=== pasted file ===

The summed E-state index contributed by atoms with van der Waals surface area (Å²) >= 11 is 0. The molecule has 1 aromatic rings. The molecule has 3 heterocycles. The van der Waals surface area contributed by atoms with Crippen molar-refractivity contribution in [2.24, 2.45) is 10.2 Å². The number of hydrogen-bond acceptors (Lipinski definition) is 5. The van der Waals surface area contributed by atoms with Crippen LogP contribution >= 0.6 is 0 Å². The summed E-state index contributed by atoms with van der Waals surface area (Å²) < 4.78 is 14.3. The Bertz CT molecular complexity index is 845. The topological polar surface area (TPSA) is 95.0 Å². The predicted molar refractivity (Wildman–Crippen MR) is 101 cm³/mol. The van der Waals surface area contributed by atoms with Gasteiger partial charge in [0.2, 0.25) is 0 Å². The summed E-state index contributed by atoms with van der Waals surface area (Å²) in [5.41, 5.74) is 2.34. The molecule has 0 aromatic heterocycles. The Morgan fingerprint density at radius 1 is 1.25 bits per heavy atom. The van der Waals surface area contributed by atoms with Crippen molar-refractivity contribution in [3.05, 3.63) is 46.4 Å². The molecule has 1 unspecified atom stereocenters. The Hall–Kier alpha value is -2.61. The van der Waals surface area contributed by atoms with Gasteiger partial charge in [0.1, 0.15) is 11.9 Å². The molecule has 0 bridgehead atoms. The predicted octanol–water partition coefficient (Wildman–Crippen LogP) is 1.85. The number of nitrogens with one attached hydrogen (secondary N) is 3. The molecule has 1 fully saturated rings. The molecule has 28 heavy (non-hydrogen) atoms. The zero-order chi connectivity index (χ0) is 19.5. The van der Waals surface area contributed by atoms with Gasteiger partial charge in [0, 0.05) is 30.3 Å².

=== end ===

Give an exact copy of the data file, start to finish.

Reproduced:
The summed E-state index contributed by atoms with van der Waals surface area (Å²) >= 11 is 0. The molecule has 1 aromatic rings. The molecule has 3 heterocycles. The van der Waals surface area contributed by atoms with Crippen molar-refractivity contribution in [2.24, 2.45) is 10.2 Å². The number of hydrogen-bond acceptors (Lipinski definition) is 5. The van der Waals surface area contributed by atoms with Crippen LogP contribution >= 0.6 is 0 Å². The summed E-state index contributed by atoms with van der Waals surface area (Å²) < 4.78 is 14.3. The Bertz CT molecular complexity index is 845. The topological polar surface area (TPSA) is 95.0 Å². The predicted molar refractivity (Wildman–Crippen MR) is 101 cm³/mol. The van der Waals surface area contributed by atoms with Gasteiger partial charge in [0.2, 0.25) is 0 Å². The summed E-state index contributed by atoms with van der Waals surface area (Å²) in [5.41, 5.74) is 2.34. The molecule has 0 aromatic heterocycles. The Morgan fingerprint density at radius 1 is 1.25 bits per heavy atom. The van der Waals surface area contributed by atoms with Crippen molar-refractivity contribution in [3.05, 3.63) is 46.4 Å². The molecule has 1 unspecified atom stereocenters. The Hall–Kier alpha value is -2.61. The van der Waals surface area contributed by atoms with Gasteiger partial charge in [0.1, 0.15) is 11.9 Å². The molecule has 0 bridgehead atoms. The predicted octanol–water partition coefficient (Wildman–Crippen LogP) is 1.85. The number of nitrogens with one attached hydrogen (secondary N) is 3. The molecule has 1 fully saturated rings. The molecule has 28 heavy (non-hydrogen) atoms. The zero-order chi connectivity index (χ0) is 19.5. The van der Waals surface area contributed by atoms with Gasteiger partial charge in [0, 0.05) is 30.3 Å².